What Are We Really Teaching?

Having ADHD never made me feel uncomfortable. No. The way people treated me because of my ADHD made me uncomfortable, embarrassed and ashamed. Have you ever felt your actions were normal but then had someone make you feel as if you had done something wrong?

I never thought twice about having ADHD. My Dad made it seem normal. I never even saw my way of learning as anything to be ashamed of, even though everyone always seemed to finish tests, exercises and homework a little faster than I did. They were also better at paying attention and following directions.

I learned, though, that my difference was something to be hidden, even punished for. I needed extra help so I was sent for tutoring when everyone else went to the library. I remember the teacher hiding what we were doing when I went to see her, so people would not know that I was struggling and needed help.

I lined up with my classmates when it was time to go to the library, but instead of turning into the library with them, I had to go to the “extra help room.” I do remember the other kids asking if I was going there. Have you ever felt embarrassed because you could tell someone was embarrassed for you? I could tell from the way they asked, they felt there was something wrong with needing extra help. Before long, when they lined up for the library, I slipped out and into the tutor’s room feeling ashamed.

Though my teacher was only trying to “protect” me, I now understand that because my teacher tried to hide the time I spent getting extra help, I soon saw the extra time as something I should hide too. And of course, all my classmates understood that if adults tried to hide it, I should feel ashamed.

I still wonder how my schooling, and my life, would have been different if my teacher tried to explain my ADHD, to me, and to my classmates. What if she had explained that each of us is unique and while we learn differently, we are all uniquely qualified to excel differently too? Perhaps I never would have felt shamed for needing extra help. Perhaps my classmates would not have thought learning differently was a problem.

We have an evolutionary instinct that tells us “different is bad.” Society tries to hide or ostracize those who are different. We need to learn to overcome this instinct as we’ve overcome so many others. We need to be educated about different types of people, not so that we can isolate them or hide them, but so we can all realize the benefits of our unique gifts.

As I pursue my studies, people still see my ADHD as a problem. Some feel it’s unfair that I have extra time on tests. Others complain that I “get to” take ADHD medication, ignoring that despite my medication, I still watch them finish their work before me.

I have had to re-learn not to be ashamed of my ADHD. I have learned to stand up for myself. I have learned to explain that what comes easy for them is not easy for me, just as what comes easy for me may not be easy for them. Perhaps developing the confidence to do that has made me stronger, but I wonder what life would be like if we taught acceptance instead?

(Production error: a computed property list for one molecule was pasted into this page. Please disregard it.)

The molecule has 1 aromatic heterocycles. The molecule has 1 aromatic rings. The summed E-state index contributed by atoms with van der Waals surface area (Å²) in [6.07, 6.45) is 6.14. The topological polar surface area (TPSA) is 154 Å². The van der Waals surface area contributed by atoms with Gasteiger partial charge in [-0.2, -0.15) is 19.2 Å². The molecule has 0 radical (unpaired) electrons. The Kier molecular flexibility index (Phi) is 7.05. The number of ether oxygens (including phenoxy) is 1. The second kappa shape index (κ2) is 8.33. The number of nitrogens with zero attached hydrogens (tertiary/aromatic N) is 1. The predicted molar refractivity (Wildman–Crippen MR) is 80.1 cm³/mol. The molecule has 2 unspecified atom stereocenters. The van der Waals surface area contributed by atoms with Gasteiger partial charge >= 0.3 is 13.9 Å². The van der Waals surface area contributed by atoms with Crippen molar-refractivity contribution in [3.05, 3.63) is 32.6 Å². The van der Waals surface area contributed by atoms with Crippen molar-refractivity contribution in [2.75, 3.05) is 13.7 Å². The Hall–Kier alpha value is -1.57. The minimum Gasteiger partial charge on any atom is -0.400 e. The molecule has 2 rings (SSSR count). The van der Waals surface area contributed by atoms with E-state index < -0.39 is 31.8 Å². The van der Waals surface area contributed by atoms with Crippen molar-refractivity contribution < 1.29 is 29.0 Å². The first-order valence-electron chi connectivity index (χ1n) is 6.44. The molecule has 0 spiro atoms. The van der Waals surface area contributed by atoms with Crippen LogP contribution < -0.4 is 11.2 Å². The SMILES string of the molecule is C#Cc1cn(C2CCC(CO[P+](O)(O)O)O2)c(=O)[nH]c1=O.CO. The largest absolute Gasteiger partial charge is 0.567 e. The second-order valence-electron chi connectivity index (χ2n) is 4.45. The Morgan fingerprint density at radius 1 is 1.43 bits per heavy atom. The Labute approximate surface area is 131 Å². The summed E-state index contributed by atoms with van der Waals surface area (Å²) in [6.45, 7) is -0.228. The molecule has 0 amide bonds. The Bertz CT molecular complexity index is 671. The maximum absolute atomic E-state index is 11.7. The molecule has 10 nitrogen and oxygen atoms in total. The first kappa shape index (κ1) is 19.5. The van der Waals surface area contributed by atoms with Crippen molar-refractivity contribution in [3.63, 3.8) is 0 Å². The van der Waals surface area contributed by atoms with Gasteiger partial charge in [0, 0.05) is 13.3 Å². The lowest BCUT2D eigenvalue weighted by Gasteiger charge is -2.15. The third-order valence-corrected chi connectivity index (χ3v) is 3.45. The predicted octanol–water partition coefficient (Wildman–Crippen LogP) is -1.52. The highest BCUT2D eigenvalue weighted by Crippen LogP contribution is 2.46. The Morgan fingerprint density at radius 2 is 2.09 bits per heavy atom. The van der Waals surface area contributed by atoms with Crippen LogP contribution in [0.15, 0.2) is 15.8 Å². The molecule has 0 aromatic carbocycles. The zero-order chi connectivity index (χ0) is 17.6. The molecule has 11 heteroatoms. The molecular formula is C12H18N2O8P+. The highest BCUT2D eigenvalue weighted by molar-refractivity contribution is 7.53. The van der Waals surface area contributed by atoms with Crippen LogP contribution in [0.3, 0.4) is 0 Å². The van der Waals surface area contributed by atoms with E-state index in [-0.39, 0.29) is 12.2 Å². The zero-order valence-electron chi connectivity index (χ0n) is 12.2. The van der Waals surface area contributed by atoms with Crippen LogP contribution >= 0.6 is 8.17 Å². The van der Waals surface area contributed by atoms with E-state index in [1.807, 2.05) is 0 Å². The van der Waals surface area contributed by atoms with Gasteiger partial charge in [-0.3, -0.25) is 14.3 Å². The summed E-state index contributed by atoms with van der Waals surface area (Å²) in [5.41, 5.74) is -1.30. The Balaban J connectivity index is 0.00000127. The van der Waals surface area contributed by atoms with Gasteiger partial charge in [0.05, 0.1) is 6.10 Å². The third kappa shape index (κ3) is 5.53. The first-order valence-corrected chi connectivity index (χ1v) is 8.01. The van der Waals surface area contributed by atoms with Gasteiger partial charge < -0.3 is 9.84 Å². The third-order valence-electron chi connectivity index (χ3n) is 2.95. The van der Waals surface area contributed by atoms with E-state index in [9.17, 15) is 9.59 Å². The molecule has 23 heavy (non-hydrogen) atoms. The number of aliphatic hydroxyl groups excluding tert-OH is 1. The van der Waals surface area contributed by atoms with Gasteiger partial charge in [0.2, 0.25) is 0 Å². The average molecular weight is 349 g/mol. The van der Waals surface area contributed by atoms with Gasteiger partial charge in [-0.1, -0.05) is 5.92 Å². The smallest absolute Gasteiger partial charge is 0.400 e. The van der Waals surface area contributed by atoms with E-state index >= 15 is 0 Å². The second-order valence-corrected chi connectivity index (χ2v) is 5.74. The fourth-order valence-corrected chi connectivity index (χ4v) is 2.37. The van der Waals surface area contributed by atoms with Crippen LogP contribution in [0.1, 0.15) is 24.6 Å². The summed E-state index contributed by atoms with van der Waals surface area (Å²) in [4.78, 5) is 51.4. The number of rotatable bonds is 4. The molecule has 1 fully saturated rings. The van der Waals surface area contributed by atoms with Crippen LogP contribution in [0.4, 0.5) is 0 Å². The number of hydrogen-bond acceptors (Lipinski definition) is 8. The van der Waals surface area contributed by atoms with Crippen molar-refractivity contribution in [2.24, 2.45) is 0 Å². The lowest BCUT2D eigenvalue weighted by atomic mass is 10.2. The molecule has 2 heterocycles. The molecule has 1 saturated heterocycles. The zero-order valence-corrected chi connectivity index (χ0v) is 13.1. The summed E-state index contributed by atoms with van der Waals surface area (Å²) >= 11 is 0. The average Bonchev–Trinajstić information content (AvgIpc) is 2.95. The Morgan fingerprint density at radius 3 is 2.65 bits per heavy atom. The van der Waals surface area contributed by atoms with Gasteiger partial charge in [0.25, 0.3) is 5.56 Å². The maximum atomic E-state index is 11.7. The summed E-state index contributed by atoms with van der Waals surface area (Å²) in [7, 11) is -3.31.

• Sara
    • August 28, 2016
    Reply

    I don’t know if others have had this experience, but it seems to me that the way subjects are taught in the education system tends to be piecemeal and linear. I struggle to learn that way. I feel as though someone has thrown a 5,000 piece jigsaw puzzle up in the air, scattering the pieces everywhere. They expect me to put it all together without letting me see the picture on the cover of the box. There is no context. Neurotypicals don’t seem to mind, but I want to know from the start how new information connects to what I already know. I want the big picture first, the details later, so I understand what to do with the details. As for overcoming the stigma, i find that people who don’t have ADHD typically don’t understand it, and can’t relate to the challenges, and mistakenly believe a “disability” means we are not capable of being successful or productive, or that doing things differently is inherently deviant, or that we must be stupid if we work best in ways that would be counter-intuitive for them. It is frustrating. I don’t have an answer, but so far I have better luck with developing compensatory strategies for myself than I do in gaining acceptance from others. I used to have a job where they let me design my own process. The company closed. Ever since, I have been struggling in the workplace to get employers to let me organize my work space the way I need to. If a “disability” is viewed as a flaw rather than as a difference, it’s hard to ask for accommodations. Even when some accommodations are available, as in school, the accommodations offered are not always what is actually needed or useful. The whole system needs an overhaul.

    • Kimberly
    • August 16, 2016
    Reply

    Amen! It is the same exact situation at work. If you don’t pick up things as fast as others or remember things others seem too, you are singled out and talked down too. I’m 52 and was just diagnosed in March and I can tell you, it is no easy task even with medication. You are encouraged to ask questions, but at the same time if you ask a question more than once, they look at you like you have two heads. It is frustrating enough to have to deal with this, let alone be made to feel like you are a second class citizen.

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